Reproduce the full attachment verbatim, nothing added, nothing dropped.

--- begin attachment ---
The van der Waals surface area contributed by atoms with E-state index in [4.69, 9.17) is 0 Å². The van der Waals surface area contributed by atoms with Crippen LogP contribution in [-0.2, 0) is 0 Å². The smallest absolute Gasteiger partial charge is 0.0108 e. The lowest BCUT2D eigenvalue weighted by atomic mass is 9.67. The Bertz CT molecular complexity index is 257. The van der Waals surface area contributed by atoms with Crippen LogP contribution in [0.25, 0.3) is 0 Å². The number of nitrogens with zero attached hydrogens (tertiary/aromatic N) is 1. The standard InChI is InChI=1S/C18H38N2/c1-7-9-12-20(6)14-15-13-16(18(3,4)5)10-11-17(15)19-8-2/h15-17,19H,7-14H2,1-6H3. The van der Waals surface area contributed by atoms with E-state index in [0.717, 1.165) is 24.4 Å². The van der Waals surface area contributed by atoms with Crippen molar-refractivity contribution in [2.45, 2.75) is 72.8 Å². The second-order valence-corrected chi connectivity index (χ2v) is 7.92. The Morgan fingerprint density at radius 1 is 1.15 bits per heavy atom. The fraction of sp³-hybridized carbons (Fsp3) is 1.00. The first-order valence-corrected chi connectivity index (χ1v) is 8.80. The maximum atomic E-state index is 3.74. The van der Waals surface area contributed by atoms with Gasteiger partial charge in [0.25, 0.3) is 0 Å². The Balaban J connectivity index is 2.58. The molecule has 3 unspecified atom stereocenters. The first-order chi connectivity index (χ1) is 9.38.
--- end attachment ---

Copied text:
The van der Waals surface area contributed by atoms with E-state index in [4.69, 9.17) is 0 Å². The van der Waals surface area contributed by atoms with Crippen LogP contribution in [-0.2, 0) is 0 Å². The smallest absolute Gasteiger partial charge is 0.0108 e. The lowest BCUT2D eigenvalue weighted by atomic mass is 9.67. The Bertz CT molecular complexity index is 257. The van der Waals surface area contributed by atoms with Crippen LogP contribution in [0.25, 0.3) is 0 Å². The number of nitrogens with zero attached hydrogens (tertiary/aromatic N) is 1. The standard InChI is InChI=1S/C18H38N2/c1-7-9-12-20(6)14-15-13-16(18(3,4)5)10-11-17(15)19-8-2/h15-17,19H,7-14H2,1-6H3. The van der Waals surface area contributed by atoms with E-state index in [0.717, 1.165) is 24.4 Å². The van der Waals surface area contributed by atoms with Crippen molar-refractivity contribution in [2.45, 2.75) is 72.8 Å². The second-order valence-corrected chi connectivity index (χ2v) is 7.92. The Morgan fingerprint density at radius 1 is 1.15 bits per heavy atom. The fraction of sp³-hybridized carbons (Fsp3) is 1.00. The first-order valence-corrected chi connectivity index (χ1v) is 8.80. The maximum atomic E-state index is 3.74. The van der Waals surface area contributed by atoms with Gasteiger partial charge in [0.25, 0.3) is 0 Å². The Balaban J connectivity index is 2.58. The molecule has 3 unspecified atom stereocenters. The first-order chi connectivity index (χ1) is 9.38.